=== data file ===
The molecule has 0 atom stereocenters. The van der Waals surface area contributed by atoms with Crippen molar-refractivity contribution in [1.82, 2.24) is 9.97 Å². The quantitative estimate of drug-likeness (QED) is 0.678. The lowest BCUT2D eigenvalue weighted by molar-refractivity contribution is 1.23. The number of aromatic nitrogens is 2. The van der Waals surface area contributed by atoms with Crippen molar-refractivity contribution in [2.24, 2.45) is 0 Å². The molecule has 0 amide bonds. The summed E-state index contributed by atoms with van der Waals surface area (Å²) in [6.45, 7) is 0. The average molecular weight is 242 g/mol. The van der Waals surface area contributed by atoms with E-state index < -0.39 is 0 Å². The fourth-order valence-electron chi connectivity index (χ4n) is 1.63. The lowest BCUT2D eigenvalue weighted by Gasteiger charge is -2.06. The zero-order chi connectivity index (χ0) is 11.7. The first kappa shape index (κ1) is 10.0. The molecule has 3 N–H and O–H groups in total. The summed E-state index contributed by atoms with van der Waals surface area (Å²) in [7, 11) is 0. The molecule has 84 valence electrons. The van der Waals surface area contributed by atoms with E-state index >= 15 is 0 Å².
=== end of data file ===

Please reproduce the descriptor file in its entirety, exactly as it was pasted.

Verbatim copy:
The molecule has 0 atom stereocenters. The van der Waals surface area contributed by atoms with Crippen molar-refractivity contribution in [1.82, 2.24) is 9.97 Å². The quantitative estimate of drug-likeness (QED) is 0.678. The lowest BCUT2D eigenvalue weighted by molar-refractivity contribution is 1.23. The number of aromatic nitrogens is 2. The van der Waals surface area contributed by atoms with Crippen molar-refractivity contribution in [2.24, 2.45) is 0 Å². The molecule has 0 amide bonds. The summed E-state index contributed by atoms with van der Waals surface area (Å²) in [6.45, 7) is 0. The average molecular weight is 242 g/mol. The van der Waals surface area contributed by atoms with E-state index < -0.39 is 0 Å². The fourth-order valence-electron chi connectivity index (χ4n) is 1.63. The lowest BCUT2D eigenvalue weighted by Gasteiger charge is -2.06. The zero-order chi connectivity index (χ0) is 11.7. The first kappa shape index (κ1) is 10.0. The molecule has 3 N–H and O–H groups in total. The summed E-state index contributed by atoms with van der Waals surface area (Å²) in [7, 11) is 0. The molecule has 84 valence electrons. The van der Waals surface area contributed by atoms with E-state index >= 15 is 0 Å².